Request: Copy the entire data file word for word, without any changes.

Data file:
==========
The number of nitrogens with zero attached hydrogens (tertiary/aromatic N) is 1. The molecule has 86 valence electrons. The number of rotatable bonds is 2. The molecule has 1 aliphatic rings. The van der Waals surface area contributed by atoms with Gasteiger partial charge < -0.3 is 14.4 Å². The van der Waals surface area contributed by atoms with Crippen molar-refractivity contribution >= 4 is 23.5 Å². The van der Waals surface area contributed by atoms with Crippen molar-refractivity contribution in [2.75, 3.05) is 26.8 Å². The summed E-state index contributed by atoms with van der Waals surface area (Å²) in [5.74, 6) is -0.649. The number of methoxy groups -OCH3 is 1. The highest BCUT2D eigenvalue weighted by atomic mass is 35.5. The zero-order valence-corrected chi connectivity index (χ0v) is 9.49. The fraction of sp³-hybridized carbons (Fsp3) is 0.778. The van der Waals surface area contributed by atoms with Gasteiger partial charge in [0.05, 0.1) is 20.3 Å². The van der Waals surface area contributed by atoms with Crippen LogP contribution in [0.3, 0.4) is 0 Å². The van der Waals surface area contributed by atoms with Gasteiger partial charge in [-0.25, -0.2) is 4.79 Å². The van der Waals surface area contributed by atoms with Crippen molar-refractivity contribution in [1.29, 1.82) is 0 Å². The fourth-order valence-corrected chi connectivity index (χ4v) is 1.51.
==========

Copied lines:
The number of nitrogens with zero attached hydrogens (tertiary/aromatic N) is 1. The molecule has 86 valence electrons. The number of rotatable bonds is 2. The molecule has 1 aliphatic rings. The van der Waals surface area contributed by atoms with Gasteiger partial charge < -0.3 is 14.4 Å². The van der Waals surface area contributed by atoms with Crippen molar-refractivity contribution >= 4 is 23.5 Å². The van der Waals surface area contributed by atoms with Crippen molar-refractivity contribution in [2.75, 3.05) is 26.8 Å². The summed E-state index contributed by atoms with van der Waals surface area (Å²) in [5.74, 6) is -0.649. The number of methoxy groups -OCH3 is 1. The highest BCUT2D eigenvalue weighted by atomic mass is 35.5. The zero-order valence-corrected chi connectivity index (χ0v) is 9.49. The fraction of sp³-hybridized carbons (Fsp3) is 0.778. The van der Waals surface area contributed by atoms with Gasteiger partial charge in [0.05, 0.1) is 20.3 Å². The van der Waals surface area contributed by atoms with Crippen LogP contribution in [0.3, 0.4) is 0 Å². The van der Waals surface area contributed by atoms with Gasteiger partial charge in [-0.25, -0.2) is 4.79 Å². The van der Waals surface area contributed by atoms with Crippen molar-refractivity contribution in [1.29, 1.82) is 0 Å². The fourth-order valence-corrected chi connectivity index (χ4v) is 1.51.